Jantz's perplexity about the absence of religion in the Maclean's report continued to rankle, with the result that he eventually got on the phone to three of the twelve participants. What he discovered was that each was to some extent an active Christian—a Baptist from Nova Scotia, a Catholic from Quebec, and a member of the United Church from Ontario. Yet the three reported that the only forays into the territory of religion during the Maclean's gathering were a passing reference by a Native woman to how Native spirituality shaped her life and a momentary excursion into an Anglican church during a break in the proceedings. Almost as if to echo Alexander Hamilton, one of the participants responded to Jantz that religion simply “never came up.”
The struggle for constitutional stability between Quebec and the ROC is the central political story of Canada's recent past. But the unfolding of that story, along with the prospects for its successful denouement, are tightly bound up with two other great “public stories.” These other developments, with their interconnections, provide the indispensable context for making sense of the constitutional impasse. One of these other stories is social; it involves the rapid expansion of an individualistic mentality, not unrelated to the concerns of the 1982 Charter of Rights and Freedoms. The other is religious; it concerns the abrupt changes that have taken place in the Canadian practice of religion over just the last generation.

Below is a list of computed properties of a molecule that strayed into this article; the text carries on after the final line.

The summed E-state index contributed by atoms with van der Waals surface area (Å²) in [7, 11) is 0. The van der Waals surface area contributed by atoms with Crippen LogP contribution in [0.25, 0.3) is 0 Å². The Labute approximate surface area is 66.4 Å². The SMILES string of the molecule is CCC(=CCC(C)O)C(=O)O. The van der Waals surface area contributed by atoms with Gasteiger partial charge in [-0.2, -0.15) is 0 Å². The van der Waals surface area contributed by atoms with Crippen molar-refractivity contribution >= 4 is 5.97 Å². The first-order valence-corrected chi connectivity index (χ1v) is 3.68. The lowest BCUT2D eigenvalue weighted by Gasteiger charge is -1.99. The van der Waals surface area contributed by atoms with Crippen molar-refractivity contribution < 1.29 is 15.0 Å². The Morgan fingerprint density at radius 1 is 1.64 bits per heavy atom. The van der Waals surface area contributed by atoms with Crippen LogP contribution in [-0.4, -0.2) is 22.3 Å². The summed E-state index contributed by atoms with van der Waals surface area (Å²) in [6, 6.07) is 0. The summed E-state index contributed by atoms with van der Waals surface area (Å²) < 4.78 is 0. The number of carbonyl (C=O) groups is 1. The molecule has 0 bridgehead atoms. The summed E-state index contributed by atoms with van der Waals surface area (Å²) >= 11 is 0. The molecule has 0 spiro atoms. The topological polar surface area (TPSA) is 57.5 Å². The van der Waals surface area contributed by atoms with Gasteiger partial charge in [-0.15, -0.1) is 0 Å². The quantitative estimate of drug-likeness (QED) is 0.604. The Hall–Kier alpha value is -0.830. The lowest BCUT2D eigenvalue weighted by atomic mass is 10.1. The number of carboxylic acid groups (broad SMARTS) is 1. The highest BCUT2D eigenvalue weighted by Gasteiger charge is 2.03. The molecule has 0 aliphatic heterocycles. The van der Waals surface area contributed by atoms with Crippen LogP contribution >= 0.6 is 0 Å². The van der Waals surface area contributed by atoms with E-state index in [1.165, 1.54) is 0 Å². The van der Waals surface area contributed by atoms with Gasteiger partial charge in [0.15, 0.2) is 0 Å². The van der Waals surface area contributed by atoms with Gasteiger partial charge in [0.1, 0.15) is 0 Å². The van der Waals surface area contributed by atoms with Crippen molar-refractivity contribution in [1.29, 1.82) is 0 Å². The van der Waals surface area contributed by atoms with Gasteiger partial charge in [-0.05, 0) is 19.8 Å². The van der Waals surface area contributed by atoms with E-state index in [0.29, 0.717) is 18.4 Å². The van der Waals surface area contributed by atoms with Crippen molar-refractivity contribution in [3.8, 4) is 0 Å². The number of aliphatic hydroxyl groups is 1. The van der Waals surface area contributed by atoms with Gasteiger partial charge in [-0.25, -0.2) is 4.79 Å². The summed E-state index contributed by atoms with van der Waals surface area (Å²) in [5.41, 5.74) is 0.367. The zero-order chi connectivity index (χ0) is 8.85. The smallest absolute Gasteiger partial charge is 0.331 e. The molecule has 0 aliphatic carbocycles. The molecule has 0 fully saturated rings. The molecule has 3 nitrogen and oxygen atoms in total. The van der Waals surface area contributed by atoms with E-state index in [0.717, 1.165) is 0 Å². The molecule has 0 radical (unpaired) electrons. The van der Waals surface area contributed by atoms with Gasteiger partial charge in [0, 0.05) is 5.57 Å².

Canada's social situation is nicely highlighted in two outstanding recent books by eminent sociologists. Continental Divide: The Values and Institutions of the United States and Canada (Routledge, 1990) represents the distillation of a full lifetime of study by Seymour Martin Lipset, who during the 1930s did doctoral research on the predecessor of the New Democratic Party in Saskatchewan and who has maintained a steady interest in Canada throughout his distinguished career. Mosaic Madness: The Poverty and Potential of Life in Canada (Stoddart, 1990) by Reginald W. Bibby, a sociologist at the University of Lethbridge in Alberta, follows closely on the heels of his pathbreaking Fragmented Gods: The Poverty and Potential of Religion in Canada (Irvin, 1987). Lipset's Continental Divide presents a thoughtful digest of historic differences between Canadian and American societies. Bibby, on the other hand, uses research data from the very recent past (much of which he has collected himself) to present a contemporary snapshot.